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TAE Journal, Edition 9, Metsuke: Where should you put your eyes? By Andrea Pfisterer


Let us look at this question in three parts: first for solo practice, then for practice with a partner, then in movement, specifically when dealing with multiple attackers. As a supplement there are some neuro-physiological explanations about the visual process at the end of this article.

1. Solo Practice

I found this text from a Iaido blog:

“An important element of going beyond the mechanics of the form, is sighting your opponent; i.e., looking in his direction and fixing your gaze wherever he may be. Many books on swordsmanship simply say that the beginning iaidoka should fix her gaze towards the floor two metres ahead, but once the mechanics of the kata become more familiar, her gaze must be levelled at her imaginary opponent.” [1]

This passage refers to iaido solo kata but can be applied for katas in aikido as well. I would argue however that already at beginners’ level the gaze should preferably be levelled at the imaginary opponent, or else a strange habit is ingrained. Often, I see students perform solo kata putting their gaze too close in front of themselves on the floor. Because the body tends to follow the eyes, this affects their whole posture, their back getting rounded, shoulders tight, often balance lost towards the front and all in all their movements getting too contracted. Just a short comment, like ‘lift your gaze’ can change their whole practice completely. Practising any kata every once in a while in such a way that after each movement the pause is increased to check the form, starting from the gaze and then downward can help change habits in this regard. So next time you practise the 31 or the 13 jo kata, or any kind of solo kata – also tai sabaki – pay attention to what you do with your eyes.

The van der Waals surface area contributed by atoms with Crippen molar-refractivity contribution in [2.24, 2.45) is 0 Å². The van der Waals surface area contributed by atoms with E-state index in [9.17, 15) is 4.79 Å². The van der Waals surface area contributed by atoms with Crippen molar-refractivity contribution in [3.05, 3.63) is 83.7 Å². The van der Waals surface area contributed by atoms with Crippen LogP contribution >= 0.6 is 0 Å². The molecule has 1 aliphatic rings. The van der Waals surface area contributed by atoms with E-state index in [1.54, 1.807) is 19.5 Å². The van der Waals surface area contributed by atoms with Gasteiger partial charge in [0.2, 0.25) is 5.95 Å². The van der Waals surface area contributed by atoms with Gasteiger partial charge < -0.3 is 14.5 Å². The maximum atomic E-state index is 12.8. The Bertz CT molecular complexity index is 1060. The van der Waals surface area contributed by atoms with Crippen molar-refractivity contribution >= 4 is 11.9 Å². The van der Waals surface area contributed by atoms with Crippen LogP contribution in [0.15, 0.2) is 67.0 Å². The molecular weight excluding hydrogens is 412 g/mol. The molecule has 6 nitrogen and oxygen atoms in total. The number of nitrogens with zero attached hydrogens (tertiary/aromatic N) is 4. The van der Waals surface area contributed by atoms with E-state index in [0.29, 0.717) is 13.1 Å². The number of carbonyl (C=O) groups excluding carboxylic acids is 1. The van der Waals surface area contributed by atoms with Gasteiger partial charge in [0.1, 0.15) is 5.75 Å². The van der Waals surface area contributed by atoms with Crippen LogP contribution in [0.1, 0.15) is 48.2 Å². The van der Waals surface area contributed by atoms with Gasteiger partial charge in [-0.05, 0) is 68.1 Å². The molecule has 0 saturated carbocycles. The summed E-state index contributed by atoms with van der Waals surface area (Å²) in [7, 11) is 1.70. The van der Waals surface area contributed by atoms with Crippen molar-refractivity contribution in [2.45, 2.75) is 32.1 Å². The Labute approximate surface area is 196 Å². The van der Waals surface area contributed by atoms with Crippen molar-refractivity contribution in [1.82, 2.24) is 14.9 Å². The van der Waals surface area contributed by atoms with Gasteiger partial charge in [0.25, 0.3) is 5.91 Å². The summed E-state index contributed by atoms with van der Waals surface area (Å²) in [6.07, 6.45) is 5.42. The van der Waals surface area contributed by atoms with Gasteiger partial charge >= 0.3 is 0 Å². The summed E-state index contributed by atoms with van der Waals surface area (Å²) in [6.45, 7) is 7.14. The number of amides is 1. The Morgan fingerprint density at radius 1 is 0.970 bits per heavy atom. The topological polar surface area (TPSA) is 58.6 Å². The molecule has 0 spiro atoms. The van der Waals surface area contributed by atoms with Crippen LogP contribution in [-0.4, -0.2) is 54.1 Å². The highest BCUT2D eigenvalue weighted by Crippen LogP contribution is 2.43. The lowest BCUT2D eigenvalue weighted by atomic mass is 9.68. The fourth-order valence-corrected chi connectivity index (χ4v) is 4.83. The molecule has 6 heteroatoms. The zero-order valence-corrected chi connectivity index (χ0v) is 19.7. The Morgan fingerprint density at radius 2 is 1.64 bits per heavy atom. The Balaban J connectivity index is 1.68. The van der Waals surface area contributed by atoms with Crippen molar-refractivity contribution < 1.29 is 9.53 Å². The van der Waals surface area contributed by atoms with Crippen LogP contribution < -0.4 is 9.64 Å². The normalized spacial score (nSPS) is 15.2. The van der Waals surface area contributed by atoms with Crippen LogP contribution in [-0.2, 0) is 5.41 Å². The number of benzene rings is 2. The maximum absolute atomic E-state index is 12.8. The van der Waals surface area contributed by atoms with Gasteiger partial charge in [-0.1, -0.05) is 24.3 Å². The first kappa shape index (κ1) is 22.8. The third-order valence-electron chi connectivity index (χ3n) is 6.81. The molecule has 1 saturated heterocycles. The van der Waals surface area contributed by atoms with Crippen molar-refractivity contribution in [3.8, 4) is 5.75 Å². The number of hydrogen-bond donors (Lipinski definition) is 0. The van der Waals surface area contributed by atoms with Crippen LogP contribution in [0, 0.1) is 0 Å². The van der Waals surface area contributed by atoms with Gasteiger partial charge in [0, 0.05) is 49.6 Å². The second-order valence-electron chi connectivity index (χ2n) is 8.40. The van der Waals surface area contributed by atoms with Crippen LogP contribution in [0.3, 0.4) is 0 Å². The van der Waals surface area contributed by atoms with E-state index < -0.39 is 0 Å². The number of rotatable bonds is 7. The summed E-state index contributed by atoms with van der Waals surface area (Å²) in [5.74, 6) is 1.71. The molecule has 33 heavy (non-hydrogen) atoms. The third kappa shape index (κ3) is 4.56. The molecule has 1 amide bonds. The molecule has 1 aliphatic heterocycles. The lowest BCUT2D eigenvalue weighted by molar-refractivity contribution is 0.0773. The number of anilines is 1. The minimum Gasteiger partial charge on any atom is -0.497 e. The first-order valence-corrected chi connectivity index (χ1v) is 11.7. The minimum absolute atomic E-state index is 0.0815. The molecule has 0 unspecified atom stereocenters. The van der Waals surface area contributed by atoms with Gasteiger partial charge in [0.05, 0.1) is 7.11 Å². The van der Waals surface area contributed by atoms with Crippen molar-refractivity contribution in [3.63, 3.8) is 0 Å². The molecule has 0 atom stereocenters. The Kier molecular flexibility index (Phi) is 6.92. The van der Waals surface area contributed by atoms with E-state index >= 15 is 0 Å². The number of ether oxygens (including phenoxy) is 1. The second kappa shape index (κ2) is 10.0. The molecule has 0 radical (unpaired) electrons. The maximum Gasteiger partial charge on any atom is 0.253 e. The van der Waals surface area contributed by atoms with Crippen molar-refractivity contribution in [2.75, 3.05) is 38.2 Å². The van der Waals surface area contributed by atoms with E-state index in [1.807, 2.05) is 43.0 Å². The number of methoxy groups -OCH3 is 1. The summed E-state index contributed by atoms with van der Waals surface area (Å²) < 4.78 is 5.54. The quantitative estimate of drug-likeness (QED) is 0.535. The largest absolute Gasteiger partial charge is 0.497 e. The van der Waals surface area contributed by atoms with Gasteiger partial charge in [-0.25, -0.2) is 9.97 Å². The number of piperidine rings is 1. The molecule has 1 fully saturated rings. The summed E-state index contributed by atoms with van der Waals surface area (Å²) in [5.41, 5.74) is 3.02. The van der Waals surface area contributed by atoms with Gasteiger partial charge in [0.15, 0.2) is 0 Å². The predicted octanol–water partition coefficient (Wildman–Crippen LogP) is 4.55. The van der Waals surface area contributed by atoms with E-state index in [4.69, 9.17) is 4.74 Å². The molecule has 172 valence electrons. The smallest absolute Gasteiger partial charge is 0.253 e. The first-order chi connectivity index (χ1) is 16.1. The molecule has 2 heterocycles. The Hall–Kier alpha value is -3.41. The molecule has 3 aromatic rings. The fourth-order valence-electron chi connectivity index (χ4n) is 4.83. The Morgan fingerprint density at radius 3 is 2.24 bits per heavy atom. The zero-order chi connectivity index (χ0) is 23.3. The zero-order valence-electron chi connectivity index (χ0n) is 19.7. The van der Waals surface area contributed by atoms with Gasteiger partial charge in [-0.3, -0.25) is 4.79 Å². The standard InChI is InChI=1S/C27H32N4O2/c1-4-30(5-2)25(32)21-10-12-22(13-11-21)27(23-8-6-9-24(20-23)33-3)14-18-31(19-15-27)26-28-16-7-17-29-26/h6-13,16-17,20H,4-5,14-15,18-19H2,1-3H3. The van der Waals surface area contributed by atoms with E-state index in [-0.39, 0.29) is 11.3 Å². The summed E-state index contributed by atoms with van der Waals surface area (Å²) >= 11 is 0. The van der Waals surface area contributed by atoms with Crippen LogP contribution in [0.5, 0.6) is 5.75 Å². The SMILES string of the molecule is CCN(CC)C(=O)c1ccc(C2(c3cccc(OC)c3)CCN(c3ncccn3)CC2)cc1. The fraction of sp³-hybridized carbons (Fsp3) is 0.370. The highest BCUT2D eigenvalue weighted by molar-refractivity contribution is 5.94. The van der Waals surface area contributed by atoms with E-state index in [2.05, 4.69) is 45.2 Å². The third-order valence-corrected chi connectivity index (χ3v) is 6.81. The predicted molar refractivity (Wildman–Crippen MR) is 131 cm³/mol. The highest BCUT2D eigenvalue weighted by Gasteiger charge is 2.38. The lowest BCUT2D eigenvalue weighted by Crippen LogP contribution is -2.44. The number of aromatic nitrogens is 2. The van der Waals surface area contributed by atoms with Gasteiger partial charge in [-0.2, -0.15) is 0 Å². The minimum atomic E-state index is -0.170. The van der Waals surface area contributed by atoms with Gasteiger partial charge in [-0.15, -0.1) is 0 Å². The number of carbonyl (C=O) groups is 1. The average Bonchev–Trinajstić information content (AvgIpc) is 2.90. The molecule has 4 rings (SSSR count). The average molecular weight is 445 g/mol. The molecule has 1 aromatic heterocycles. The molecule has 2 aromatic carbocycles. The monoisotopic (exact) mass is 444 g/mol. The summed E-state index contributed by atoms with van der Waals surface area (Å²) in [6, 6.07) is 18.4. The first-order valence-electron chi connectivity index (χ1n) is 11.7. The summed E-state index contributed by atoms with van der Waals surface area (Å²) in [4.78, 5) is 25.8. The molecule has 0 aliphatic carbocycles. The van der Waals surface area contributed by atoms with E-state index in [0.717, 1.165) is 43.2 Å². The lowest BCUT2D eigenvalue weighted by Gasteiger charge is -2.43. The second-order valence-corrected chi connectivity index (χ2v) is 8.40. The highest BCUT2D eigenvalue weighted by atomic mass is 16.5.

2. Partner practice

Now let’s look at partner practice: ‘level the gaze at the opponent’ still is quite a vague description. Should we look at their head? At their eyes? Their hand, feet, weapon?